Coincidentally, in a recent complaint to the Independent Case Examiner (ICE) the 3rd stage in Complaints Process, I referred to a statement made by one of DWP’s directorate.
It read: “I should perhaps end by clarifying that it is not the case that we must provide a written response to all the complaints we receive, as you state in your correspondence.
We will endeavour to resolve complaints by telephone when it is appropriate to do so, and we provide the correct escalation route to the complainant.
However, as I have confirmed earlier in my letter, we will always provide a written response if a correspondent asks us to do so.”
In this case, despite the Housing Officer’s repeated demands for escalation, nothing had happened, and she was being asked to accept, DWP had no intention of taking any further action.
That was simply wrong and unacceptable.
She was entitled, like any aggrieved client of DWP, to pursue her complaint, through the agreed stages, and, if need be, escalate to ICE and the Parliamentary Ombudsman.
In order to do so, DWP MUST provide complaint outcome responses, including details of to whom the next stage should be redirected.
Unlike many of the justifiable complaints, we’ve been pursuing with ICE for months, this complaint, has finally, produced the desired result.
DWP responded on Friday afternoon – “The money will be correctly paid to X Housing Association, as it was the Service Centre’s fault for sending payment to the friends account when an APA was agreed.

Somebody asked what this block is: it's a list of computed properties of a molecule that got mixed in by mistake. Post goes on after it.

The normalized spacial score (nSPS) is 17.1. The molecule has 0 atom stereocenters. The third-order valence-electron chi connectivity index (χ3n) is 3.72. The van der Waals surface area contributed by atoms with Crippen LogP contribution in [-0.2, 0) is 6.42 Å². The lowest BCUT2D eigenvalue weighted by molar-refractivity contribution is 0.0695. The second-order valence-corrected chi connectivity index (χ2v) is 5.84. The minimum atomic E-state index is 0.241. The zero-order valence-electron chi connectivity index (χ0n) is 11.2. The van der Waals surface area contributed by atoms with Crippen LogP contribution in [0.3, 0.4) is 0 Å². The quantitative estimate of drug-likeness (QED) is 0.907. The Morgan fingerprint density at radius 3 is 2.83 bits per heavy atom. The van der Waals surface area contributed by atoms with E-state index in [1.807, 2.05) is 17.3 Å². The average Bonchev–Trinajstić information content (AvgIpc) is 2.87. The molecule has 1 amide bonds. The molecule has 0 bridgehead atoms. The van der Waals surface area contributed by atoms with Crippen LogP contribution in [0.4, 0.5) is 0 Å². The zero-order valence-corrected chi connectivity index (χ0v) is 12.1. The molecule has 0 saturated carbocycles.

“This may take until next week to arrange but will definitely be issued as soon as possible. They will also arrange for the correct amount to be paid as this was not updated when the change was reported and any arrears due also paid.”
The successful outcome is entirely due to the Housing Officer’s dedication to her job and her vulnerable client, plus, a dose of sheer doggedness, based on a knowledge that DWP’s handling of her client’s case was simply wrong and needed to be challenged.
Her efforts have produced a result which has avoided the need for legal action and saved her client from being exposed, yet again, to the potential repossession process and the vagaries of homelessness.
Thankfully, she’s not alone; many of her colleagues, UK wide, are pursuing their clients claims, every day of the week, with DWP.
The bad news is, cases of this nature, are now becoming commonplace, and are likely to further escalate, as the Universal Credit Full Service rollout bandwagon expands, in terms of both areas and numbers of tenants affected, with an additional 6 million claimants expected by March 2023.
Anyone wishing any further information on this topic can contact bill at email@example.com phone 07733 080 389.
- The RLA runs a course on Universal Credit
- RLA Director Richard Jones and Senior Policy Officer Natalie Williamson recently spent the day at Widnes Job Centre Plus seeing how Universal Credit full service operates on the front line. You can read that blog post here.
- Welfare reform will be on the agenda at the RLA’s next Future Renting Conference in London this September. For more information and to secure your ticket visit our conference page at https://www.rla.org.uk/future-renting/